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Maurice RAVEL (1875-1937)
Sonate posthume (1897) [13:48] César FRANCK (1822-1890)
Sonate in A major (1886) [28:19] György LIGETI (1923-2006)
Duo (1946) [3:08] Olivier MESSIAEN (1908-1992)
Thčme et variations (1932) [10:11]
Duo Gazzana (Natascia Gazzana (violin), Raffaella Gazzana (piano))
rec. 2017, Auditorio Stelio Molo RSI, Lugano ECM NEW SERIES 2556 (4816781) [55:26]
This is the third ECM New Series release from Italian sisters Natascia and Raffaella Gazzana, and Jonathan Woolf’s review of their Takemitsu/Hindemith/Janáček/Silvestrov debut programme can be found here. The French music here is well known, but we are also treated to a world premiere recording in the form of György Ligeti’s Duo for violin and piano.
Ravel wrote his Sonate posthume at the age of 22 is gorgeous and sophisticated, but stylistically related to the Romantic voices of Franck and Fauré, indicative of a composer superbly equipped with technique and confident ideas, but still finding their feet stylistically. The Gazzana sisters managed to conjure a magical atmosphere around the music and perform with a restrained style that underplays the romance of the piece a little, though they have plenty of passion in the climactic passages in the second half of the work.
César Franck’s huge Sonata for piano and violin is the main work here, and also deservedly the most famous. Born in Belgium and with German ancestry, Franck became established in Paris from his teenage years and therefore counts as French for this programme. There are numerous excellent performances of this work around and so competition is fierce. The playing here is elegant and sublimely musical, though a little more forward momentum in the first movement, particularly in its latter half, would help. Paul Griffiths in his booklet notes argues that this is “not a virtuoso showpiece, [more] a test of interpretation.” Indeed, it’s not filled with extravagant violin techniques, but any good performance will demand virtuosity of its performers, and we do have a lot of this here as well as a sensitive feel for the poetry in the work. There is plenty of dramatic fire in the second movement, and the operatic feel that runs through the middle movements is taken up in timeless rumination in the Recitativo first section of the third movement. The lovely final section is played beautifully and the richly inventive final movement is performed with an acute ear for Franck’s changes of mood through his organist’s feel for harmonic contrast.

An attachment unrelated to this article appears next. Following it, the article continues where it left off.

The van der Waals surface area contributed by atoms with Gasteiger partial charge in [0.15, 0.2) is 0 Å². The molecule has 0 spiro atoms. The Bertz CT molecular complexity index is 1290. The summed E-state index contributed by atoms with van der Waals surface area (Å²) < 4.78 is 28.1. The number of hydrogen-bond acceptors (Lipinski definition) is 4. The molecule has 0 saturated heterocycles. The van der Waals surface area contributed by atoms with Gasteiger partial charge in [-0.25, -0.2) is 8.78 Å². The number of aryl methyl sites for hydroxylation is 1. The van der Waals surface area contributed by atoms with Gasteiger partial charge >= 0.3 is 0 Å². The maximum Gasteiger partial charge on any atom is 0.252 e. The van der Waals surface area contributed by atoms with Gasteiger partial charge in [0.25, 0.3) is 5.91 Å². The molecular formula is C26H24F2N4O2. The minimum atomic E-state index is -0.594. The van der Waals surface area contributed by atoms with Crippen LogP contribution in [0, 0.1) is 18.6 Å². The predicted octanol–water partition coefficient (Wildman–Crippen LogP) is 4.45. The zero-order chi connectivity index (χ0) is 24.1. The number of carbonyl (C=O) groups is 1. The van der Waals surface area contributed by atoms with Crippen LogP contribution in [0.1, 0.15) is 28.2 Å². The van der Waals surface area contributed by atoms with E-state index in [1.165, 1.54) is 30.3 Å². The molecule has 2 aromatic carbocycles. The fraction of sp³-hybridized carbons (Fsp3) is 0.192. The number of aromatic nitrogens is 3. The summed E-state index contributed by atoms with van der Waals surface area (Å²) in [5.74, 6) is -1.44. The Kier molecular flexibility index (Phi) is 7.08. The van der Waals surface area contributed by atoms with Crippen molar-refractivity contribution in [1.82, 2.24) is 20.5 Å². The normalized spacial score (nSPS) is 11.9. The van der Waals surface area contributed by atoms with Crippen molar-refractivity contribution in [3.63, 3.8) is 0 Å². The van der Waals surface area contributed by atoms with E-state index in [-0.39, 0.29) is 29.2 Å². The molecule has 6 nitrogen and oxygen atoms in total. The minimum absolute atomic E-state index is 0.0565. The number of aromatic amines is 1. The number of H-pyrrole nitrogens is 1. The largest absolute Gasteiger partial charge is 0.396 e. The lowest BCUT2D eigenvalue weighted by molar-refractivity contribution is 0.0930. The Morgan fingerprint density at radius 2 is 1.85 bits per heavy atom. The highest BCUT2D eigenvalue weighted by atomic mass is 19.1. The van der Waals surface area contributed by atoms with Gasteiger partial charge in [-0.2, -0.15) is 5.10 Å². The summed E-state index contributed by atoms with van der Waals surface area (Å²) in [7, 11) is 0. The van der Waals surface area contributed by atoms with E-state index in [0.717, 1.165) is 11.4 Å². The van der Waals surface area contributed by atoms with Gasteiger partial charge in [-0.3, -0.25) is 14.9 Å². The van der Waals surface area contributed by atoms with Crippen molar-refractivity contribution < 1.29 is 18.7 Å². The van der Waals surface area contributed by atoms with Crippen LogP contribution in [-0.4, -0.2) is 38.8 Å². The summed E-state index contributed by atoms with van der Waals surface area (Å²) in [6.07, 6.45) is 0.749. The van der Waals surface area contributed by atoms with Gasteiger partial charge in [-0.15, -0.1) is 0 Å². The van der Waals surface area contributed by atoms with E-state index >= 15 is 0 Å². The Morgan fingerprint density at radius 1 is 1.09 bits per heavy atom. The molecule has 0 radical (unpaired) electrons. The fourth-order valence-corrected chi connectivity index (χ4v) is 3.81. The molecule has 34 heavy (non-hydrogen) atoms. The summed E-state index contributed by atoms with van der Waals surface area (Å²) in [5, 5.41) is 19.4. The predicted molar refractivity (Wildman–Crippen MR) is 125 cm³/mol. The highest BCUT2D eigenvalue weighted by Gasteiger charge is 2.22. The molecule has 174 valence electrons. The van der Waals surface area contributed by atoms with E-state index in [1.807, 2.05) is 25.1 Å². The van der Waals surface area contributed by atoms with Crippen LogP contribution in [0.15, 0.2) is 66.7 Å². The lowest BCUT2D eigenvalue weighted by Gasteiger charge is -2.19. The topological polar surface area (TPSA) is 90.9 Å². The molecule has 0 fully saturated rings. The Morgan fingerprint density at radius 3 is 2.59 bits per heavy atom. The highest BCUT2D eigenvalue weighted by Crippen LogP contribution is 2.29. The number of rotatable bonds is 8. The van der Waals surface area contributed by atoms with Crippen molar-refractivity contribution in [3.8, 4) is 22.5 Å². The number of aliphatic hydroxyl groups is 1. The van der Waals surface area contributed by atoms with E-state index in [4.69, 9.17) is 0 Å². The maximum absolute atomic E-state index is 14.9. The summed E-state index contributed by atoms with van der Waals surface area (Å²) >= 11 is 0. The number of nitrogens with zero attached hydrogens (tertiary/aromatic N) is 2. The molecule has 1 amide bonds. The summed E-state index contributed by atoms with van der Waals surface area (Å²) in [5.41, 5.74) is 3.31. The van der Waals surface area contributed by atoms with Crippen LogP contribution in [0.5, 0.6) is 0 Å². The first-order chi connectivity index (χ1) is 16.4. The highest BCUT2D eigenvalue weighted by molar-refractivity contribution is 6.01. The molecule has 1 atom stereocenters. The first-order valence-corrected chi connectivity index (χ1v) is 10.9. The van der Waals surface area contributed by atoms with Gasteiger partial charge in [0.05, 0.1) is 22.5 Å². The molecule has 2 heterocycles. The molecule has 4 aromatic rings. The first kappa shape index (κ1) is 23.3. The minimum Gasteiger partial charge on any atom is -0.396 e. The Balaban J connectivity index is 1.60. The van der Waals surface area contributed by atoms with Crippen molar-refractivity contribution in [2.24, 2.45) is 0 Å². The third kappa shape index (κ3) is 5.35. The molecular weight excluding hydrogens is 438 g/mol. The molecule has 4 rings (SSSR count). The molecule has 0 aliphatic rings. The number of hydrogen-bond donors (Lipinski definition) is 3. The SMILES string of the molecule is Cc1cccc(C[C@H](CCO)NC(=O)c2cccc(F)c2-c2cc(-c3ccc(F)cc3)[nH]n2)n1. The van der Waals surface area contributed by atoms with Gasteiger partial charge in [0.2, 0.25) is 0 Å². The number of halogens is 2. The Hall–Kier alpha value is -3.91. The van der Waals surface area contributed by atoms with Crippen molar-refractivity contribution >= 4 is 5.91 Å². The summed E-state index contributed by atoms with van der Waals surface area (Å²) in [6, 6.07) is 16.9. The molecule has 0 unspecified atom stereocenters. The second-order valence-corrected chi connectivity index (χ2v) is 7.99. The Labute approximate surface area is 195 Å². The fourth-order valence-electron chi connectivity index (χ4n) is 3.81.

As mentioned, there are just too many alternatives for this work to come out with a meaningful hierarchy in terms of choice. I’ve always rather liked Arthur Grumiaux and György Sebök on Decca, and have picked this out by way of comparison for the way Grumiaux introduces a layer of rhetorical character to the playing, something that I miss a bit with Natascia Gazzana. The piano sound for the Decca recording can be a bit twangy, but there is no denying the fire and expression in the playing here. The Gazzana sister’s performance is wonderful in many ways, but has a faintly underpowered feel and doesn’t particularly make my blood run hot or cold. It wins in transparency and poetic poise where others are more earthy, and where Natascia Gazzana digs deeper, for instance in the second movement, there are some raspy side-effects that suggest she really would rather not have.
The excitement of the György Ligeti premiere is tempered a little by reality. This is an early work unearthed from the Paul Sacher Foundation archive, heavily influenced by Bartók, replete with Hungarian folk-music inflection, and a million miles away from Ligeti’s later masterpieces. There is of course interest in seeing where such a composer’s roots lie, and this is indeed a fascinating little piece in its own right, full of wit and rough-hewn charm.
Messiaen’s Thčme et variations was composed as a wedding present to his first wife, the violinist Claire Delbos. This is Messiaen before the Quatour pour le fin du temps, but already with a clear inclination for timelessness and ecstasy in the final apotheosis in which “the violin rises over ethereal bells into spheres of celestial peace.” The dramatic earlier variations also unfold powerfully in this performance and this work makes for an excellent conclusion to this “walk through a French garden of music, comprising a small Hungarian enclosure.”
This ECM recording is spacious and transparent with plenty of air around the players, making for an attractive and compelling listen. As a programme this works very well indeed, and no-one need hesitate in adding it to their collection. While there are indeed alternative performances of some of these works that offer a different angle on the music, this will always be the case when it comes to familiar repertoire. In this case the context is the important thing, and if you’d heard this as a recital then I can hardly imagine you would not have wanted a copy of the recording to take home afterwards.
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